If we take the death of an elderly man, husband, father, grandfather and great grandfather out of the equation, it is clear that the latest royal circus tent to pitch up in town – the death of the Queen’s consort – has become probably the largest, and most perfectly organised, piece of propaganda the British elite, supported by a cast of global elites, has ever pulled off.
I am not too interested in the Duke of Edinburgh. In fact, I am not interested at all. I have seldom given him one thought over my lifetime – even when he said the most outlandish and offensive things, or when crashing his Range Rover at the age of 97, I afforded him little more time than whatever reality TV star the tabloids were pushing at the time.
This cosseted relic from another era, who was part of a shady dynasty would have no idea about the life of a commoner. And why should he?
But increasingly and alarmingly, I have realised I was wrong to dismiss his antics and those of the royals in general as yet another level of celebrity gossip, when in actual fact the institution of the British royal family still wields enormous amounts of power, as it has done for centuries both in the UK and globally.
In modern times, that influence has mostly been obscured with a common view that the royal family’s role in the world is far more about pomp and decoration than actual political power.
However, the amount of power that it does command has been evident in the days since the Duke of Edinburgh’s death. It started with what was essentially the closing down of the BBC. Across its TV channels and local and national radio stations, Britain’s national broadcasting company cancelled its programming.
Instead, we were treated to newsreaders in black stating facts about the death, interspersed with highlights of the Duke’s life. Clips and pre-recorded talking heads gushed over every highlight of his 99 years. The narrative was well rehearsed: the Duke was a refugee, left Greece in an orange box, was abandoned by his parents, used his incredible leadership skills to overcome his early family difficulties while at Gordonstoun, an elite school for boys, and later became a hero fighting Nazis in the war.
He transformed into the ultimate feminist when he married the then-Princess Elizabeth, becoming the perfect family man supporting the monarch and royal family selflessly, and evolving into a keen environmentalist.
This narrative is slick, but perfectly papers over the cracks of a British class system which reproduces unfair advantages for some and equally unfair disadvantages for others, and cascades down from the royal family.
This system of deep inequality, which is accepted globally and passes mostly without critique or comment, has been a template for hierarchical societies to thrive, with the unfairness justified by the illusion of democracy.
The direct, brutal power we have seen in the past has been replaced with power which is far more successful: symbolic power, or the illusion that there are humans, individuals, groups and families, who are innately superior. This conjurer’s trick ensures that there will always be strata of elites whose power, wealth and exceptionalism to the rules and laws that the rest of us have to live with is legitimate.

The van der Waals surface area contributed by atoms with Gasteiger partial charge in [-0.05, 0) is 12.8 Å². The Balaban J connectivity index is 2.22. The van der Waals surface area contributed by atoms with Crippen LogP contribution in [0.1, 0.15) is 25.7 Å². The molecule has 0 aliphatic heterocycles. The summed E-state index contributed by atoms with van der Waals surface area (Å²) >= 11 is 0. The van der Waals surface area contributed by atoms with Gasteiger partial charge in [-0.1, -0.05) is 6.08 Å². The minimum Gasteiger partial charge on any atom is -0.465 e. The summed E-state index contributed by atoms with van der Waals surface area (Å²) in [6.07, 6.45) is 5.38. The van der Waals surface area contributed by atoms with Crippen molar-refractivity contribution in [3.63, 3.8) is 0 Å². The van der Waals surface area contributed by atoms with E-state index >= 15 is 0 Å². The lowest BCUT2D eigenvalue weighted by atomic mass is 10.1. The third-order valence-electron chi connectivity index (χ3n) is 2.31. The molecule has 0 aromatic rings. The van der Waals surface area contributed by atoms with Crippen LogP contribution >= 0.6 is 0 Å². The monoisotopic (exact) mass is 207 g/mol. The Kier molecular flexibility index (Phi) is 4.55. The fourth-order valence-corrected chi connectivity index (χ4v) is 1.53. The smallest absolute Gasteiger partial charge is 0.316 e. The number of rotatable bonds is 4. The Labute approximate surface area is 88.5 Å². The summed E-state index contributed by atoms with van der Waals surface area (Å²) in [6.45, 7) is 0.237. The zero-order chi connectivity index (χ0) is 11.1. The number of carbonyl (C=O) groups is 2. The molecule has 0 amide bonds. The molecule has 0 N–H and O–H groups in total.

And this is not just here in the UK. The reaction to Prince Philip’s death from elites across the world has confirmed that the structures which produce and reproduce these strata are globally recognised and connected.
Heads of states in most countries have added to the narrative of the ‘extraordinary Duke’, as someone who was almost a super human and yet recognisable on a human level (none of which appears to be true).
Politicians of all colours and persuasions lined up to cement and legitimise the narrative. Business leaders, heads of charities, trade union organisations and members of the super elite, such as former US presidents Obama and Bush, sent extensive eulogies, united in their message that ‘all animals are equal, but some animals are more equal than others’.
This narrative then cynically filtered down onto the streets of Britain, with electronic billboards, for example, showing the Duke’s image. It was the perfect demonstration of how the global elite use propaganda and symbolic power to maintain their legitimacy, and exposed them to those of us who cast a critical eye over society like never before.
But regardless of how slick and well prepared it all was, the elite’s propaganda did not pass through the British public as seamlessly as perhaps it might have. So far, the BBC has received a record 110,000 complaints about the cancellation of their regular programming and the wall-to-wall coverage of the death of a 99-year-old man.
Was this a great misstep? I don’t think so. This is good old state propaganda. The complaints about the coverage did not stop the government recalling Parliament a day early to pay tribute to the Duke of Edinburgh. Politician after politician on all sides of the house waited their turn to repeat the national and international narrative – justifying why there are people in the world we call global elites, for whom the rules set for everyone else do not apply.
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The statements, views and opinions expressed in this column are solely those of the author and do not necessarily represent those of RT.
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